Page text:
Are Body Scans A Scam?

Dr. Craig Bittner wants to save your life, and he believes he has just the tool. In the time it takes to perform a traditional chest X-ray, any one of his four AmeriScan Body Imaging Centers can generate a high-resolution CT (computed tomography) scan that illuminates your whole inner torso, from neck to pelvis. True, it costs nearly $1,000, and few health plans will touch the bill. But unlike a mere chest X-ray, this test promises to spot "major killer diseases like stroke, aneurysms, cancer and lymphoma," not to mention gallstones, kidney stones and osteoporosis. "We save someone's life every day," Bittner says.

You've probably heard the pitch. CT scanning centers are cropping up like Starbucks in metropolitan areas, and consumers are responding. Dr. Harvey Eisenberg, the southern California radiologist who analyzed Oprah's innards on TV two years ago, has now put 30,000 people through his machines in Newport Beach. "Do you want to find out about [your life-threatening disease] when the surgeon is standing there with the knife?" he asks. "Or do you want to find it as early as you can?" Alas, the issue isn't quite that simple. So before you reach for your credit card, let's consider the merits.

No one denies that CT is a brilliant innovation. Unlike a standard X-ray machine, a CT scanner records the body's inner contours in thin, cross-sectional slices. The new "spiral scanners" that have flooded the market over the past year don't even have tomblike enclosures. You simply lie on a platform as it glides through an open ring. The cross-sectional snapshots can then be digitally recombined to create images of various tissues and organs. The machines were developed not as all-purpose screening instruments but as diagnostic tools. Used with the right software, a spiral CT scanner can show a cardiologist exactly where a patient's arteries are blocked. It can also perform "virtual colonoscopy" (not included in a "full body scan"), revealing polyps and tumors almost as reliably as an endoscope. And studies suggest that CT scans are better than regular X-rays for spotting nascent tumors on smokers' lungs.

But it's one thing to test a high-risk patient for a particular problem--quite another to screen healthy people at random, viewing any blemish on any organ as a possible cause for concern. The radiation from a full-body CT scan isn't likely to harm you, but it's 500 times the amount you'd get from a chest X-ray. Some centers are now pursuing MRI scanning (which doesn't involve radiation) as an alternative. Still, high-resolution images are of limited use when you don't know what you're looking for. Is that spot on your lung a malignancy? Chances are it's nothing, but once visible it's hard to ignore. As the American College of Radiology warned last summer, many of the findings "will not ultimately affect patients' health but will result in increased... anxiety, unnecessary follow-up examinations and treatments, and wasted expense."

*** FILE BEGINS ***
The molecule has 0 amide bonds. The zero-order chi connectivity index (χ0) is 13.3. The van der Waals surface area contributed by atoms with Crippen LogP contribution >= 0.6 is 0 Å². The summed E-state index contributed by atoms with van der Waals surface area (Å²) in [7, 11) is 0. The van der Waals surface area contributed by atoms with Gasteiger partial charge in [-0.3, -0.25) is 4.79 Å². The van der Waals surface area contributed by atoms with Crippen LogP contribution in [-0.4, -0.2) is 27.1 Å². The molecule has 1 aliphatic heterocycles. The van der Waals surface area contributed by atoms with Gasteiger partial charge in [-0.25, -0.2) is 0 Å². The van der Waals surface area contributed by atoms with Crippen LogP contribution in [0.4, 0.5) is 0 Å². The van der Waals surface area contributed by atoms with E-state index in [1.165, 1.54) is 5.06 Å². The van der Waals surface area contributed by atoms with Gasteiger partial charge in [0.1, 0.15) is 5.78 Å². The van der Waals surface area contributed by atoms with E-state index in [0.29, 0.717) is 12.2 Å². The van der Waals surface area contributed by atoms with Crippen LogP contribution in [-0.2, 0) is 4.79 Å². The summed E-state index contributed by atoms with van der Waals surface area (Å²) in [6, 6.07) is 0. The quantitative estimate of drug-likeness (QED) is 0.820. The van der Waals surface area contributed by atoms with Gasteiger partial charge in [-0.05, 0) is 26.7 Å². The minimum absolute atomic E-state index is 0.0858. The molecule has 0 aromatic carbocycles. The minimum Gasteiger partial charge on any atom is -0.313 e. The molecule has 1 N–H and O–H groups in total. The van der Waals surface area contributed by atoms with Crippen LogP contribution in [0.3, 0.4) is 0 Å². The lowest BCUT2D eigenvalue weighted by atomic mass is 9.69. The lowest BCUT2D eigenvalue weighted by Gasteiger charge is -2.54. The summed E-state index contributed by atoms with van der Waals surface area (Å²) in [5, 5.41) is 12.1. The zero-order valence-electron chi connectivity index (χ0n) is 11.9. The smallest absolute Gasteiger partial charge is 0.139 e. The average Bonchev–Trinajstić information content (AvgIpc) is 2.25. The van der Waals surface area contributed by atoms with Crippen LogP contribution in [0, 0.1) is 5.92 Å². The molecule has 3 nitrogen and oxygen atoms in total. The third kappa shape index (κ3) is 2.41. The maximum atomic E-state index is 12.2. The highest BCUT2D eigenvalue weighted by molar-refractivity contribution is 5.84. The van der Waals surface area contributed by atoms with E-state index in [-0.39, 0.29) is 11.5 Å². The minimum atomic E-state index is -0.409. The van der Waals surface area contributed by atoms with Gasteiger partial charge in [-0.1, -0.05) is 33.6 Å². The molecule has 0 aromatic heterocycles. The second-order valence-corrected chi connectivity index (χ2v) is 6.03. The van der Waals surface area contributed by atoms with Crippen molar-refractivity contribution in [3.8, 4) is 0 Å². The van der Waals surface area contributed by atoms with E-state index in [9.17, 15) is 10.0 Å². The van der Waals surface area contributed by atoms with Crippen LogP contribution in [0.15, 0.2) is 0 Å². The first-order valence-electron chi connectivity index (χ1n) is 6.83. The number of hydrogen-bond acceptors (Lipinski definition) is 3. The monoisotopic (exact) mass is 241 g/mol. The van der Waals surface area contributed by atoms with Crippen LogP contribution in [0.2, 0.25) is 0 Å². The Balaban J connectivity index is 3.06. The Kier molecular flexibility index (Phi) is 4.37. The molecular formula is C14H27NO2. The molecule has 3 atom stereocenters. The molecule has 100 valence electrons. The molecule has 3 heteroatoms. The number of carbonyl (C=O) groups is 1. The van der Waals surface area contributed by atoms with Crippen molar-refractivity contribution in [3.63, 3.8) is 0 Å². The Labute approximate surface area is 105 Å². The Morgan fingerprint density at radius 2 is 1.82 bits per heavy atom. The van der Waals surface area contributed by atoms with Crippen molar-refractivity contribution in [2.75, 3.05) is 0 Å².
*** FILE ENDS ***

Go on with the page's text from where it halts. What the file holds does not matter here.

How do the boosters respond? Not with data (no one has published any), but with testimonials from people like Jerry Pettitz, a Seattle probation officer who visited AmeriScan in Scottsdale, Ariz., in 2000 and discovered a 10-pound tumor on his kidney. It's gone now (along with the kidney), and Pettitz counts himself lucky. "It's empowering," he says. "Without the scan, I would have had to wait until I had symptoms."

Fair enough. But few of us are walking around with life-threatening masses on our organs. "Discovering a kidney cancer in a young man is a one-in-a-quarter-million possibility," says epidemiologist Robert Smith of the American Cancer Society. Neither the Cancer Society nor the American Heart Association endorses full-body CT screening. Neither does the Food and Drug Administration, the American College of Radiology or the Radiological Society of North America. Even some of the marketers are having second thoughts. Marc Manuel, vice president and co-owner of Imaging for Life in New York, says he's moving away from the whole-body business in favor of virtual colonoscopy and CT angiography. If you don't need one of those tests, save your money. Or better yet, invest it in a gym membership.